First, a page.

Sunday, April 25, 2010

Small Town Living

A friend sent me the link to this delightful blog called Small Town Living.

They had a wonderful article on growing up in a small town.

I grew up in a small town, too. Although my small town wasn't as small as the author's, sometimes I reminisce about playing for hours in the shady woods behind our house or cross-country skiing through the same woods in the winter.

We moved to our small town almost 20 years ago. It was more of a rural farming community with some homes in small sub-divisions. Our older children would often play in the fields. We used to shoot off rockets, fly kites, and go for walks in those same fields. Our daughters loved playing down in 'the gully'. The river would run through the gully in the spring and there was splashing and playing for hours! In the heat of the summer there were trees to climb and shady places to sit and play.

Once they found a kitten and kept it as a pet for a while. We didn't know about it because it was down in the gully. They kept the secret for many years!

Our daughter used to ride her horse through the paths in the field and then up into the mountains.

They would walk down the road to the gas station and get penny candy--really! The store still had penny candy in 1992! When the children got to the four-way-stop, the cars always let the kids walk across the street, making sure they made it to the other side safely. They lived here, too, and let their children do the same. The gas station was the only business in town.

That's why we moved here. Space, safety, room to roam for the children, and people looking out for each other.

Like most small towns, ours has exploded. There are no more fields. They are now filled with big, fancy homes and sub-divisions with restrictive covenants. There are no spaces for the kids to roam, and there is no opportunity for them to walk to the gas station for penny candy.

It's a big town now, with big ideas. Big grocery stores, banks, fast food stores, and a new five-lane highway being built at the end of our block. The four-way stop has a traffic light with a left turn arrow. In fact, there are now four lights in our town. There are doctors offices, dentist offices, a tanning salon, a hair salon. Domino's Pizza and Papa Murphy's Pizza both have store fronts here! And they are expanding the mall on the north side of the road. Our small town has come far in the last 15 years. From one small gas station, to over 50 businesses and store fronts.

We have a beautiful barn, which according to the new city ordinances, would never be allowed to be built. It is too tall and has too many square feet for our little, old house. We now have to apply for permits to put in or replace fencing, to put a shed on the property, or to do any number of other small improvements, too. Often it feels as if it is the 'new' people versus the 'old' people when it comes to city expansion. Most of the people who live in older homes moved here for the same reasons we did. Most of the new people have moved here to 'live in the country' and to have a reasonable commute to the two large cities nearby.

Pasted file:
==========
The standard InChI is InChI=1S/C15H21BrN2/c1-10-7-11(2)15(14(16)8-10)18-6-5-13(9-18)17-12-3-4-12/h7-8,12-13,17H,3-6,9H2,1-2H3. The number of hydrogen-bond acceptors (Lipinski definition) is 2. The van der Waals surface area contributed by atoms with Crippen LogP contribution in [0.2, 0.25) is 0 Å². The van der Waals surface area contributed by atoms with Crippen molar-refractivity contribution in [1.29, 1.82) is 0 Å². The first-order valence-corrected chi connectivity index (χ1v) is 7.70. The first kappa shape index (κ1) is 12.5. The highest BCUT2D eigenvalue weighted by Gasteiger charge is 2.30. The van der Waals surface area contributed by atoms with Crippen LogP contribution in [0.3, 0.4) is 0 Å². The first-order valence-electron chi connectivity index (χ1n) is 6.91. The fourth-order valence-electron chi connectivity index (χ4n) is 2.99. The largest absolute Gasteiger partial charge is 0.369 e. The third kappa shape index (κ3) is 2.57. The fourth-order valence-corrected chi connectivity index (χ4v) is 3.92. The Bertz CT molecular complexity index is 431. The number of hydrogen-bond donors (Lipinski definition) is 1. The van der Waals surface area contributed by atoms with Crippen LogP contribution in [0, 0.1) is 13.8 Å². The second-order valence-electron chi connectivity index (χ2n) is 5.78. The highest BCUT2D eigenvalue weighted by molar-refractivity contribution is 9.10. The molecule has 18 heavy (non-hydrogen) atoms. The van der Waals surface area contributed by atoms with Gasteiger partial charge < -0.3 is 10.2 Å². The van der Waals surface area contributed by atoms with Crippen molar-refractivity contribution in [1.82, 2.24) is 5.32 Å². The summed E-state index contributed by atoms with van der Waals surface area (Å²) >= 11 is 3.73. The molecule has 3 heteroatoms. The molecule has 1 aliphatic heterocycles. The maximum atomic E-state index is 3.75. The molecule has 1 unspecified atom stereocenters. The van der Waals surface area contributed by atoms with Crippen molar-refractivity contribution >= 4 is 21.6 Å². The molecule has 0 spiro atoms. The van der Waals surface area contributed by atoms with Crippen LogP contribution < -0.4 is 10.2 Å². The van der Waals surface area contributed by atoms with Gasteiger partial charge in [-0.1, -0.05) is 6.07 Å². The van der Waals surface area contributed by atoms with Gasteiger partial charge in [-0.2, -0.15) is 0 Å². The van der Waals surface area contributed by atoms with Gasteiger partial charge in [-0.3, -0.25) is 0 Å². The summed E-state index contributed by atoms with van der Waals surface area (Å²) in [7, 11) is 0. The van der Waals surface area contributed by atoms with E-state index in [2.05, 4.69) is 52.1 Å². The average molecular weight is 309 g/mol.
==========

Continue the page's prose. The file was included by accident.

When we moved here there was one elementary school. Now there are two junior high schools, a high school, and four elementary schools.

Some days I think it is time to move because I feel so claustrophobic. Most days I have to wait about 7 minutes before I can turn left out of our street because of the traffic.

But, most days I am still grateful that we live here because we have such good friends and neighbors. Our kids are still relatively safe, and we love the church we attend. Maybe one day it will be time to move, but for now I will enjoy the good people around me and the little farm hidden in our back-yard.


Grandma Elsie said...

Hello .been a good while since I was on bloggers. Just visitng some close blogs I always enjoyed . Enjoyed your blog same as I always did.glad you were still here
Elsie <><

TJ said...

I'm so glad you stopped by! I noticed you haven't been on much. Blogger doesn't let me post to your blog--so I've been praying that things are going okay for you and that the winter wasn't too hard on you.

Sarah said...

TJ. Your feelings about the changes your town has experienced just about made me cry. Both with happiness for what you had and sadness for what is gone. I enjoy your blog partly because old fashioned values shine through. I live on a "country road" in New England where developments and what I'll call development values moved in long ago. My sons can't ever ride bikes on this road! People just rush around and don't care. But in my heart there is a place where people look out for kids and there is room to roam and goats and chicks and secret kittens matter more than people getting their nails polished.

TJ said...

I grew up in New England. A much different 'country' than here in the west. We try to keep those old fashioned "New England Values" alive and well within the walls (and fencing) of our home. I'm so glad they shine through!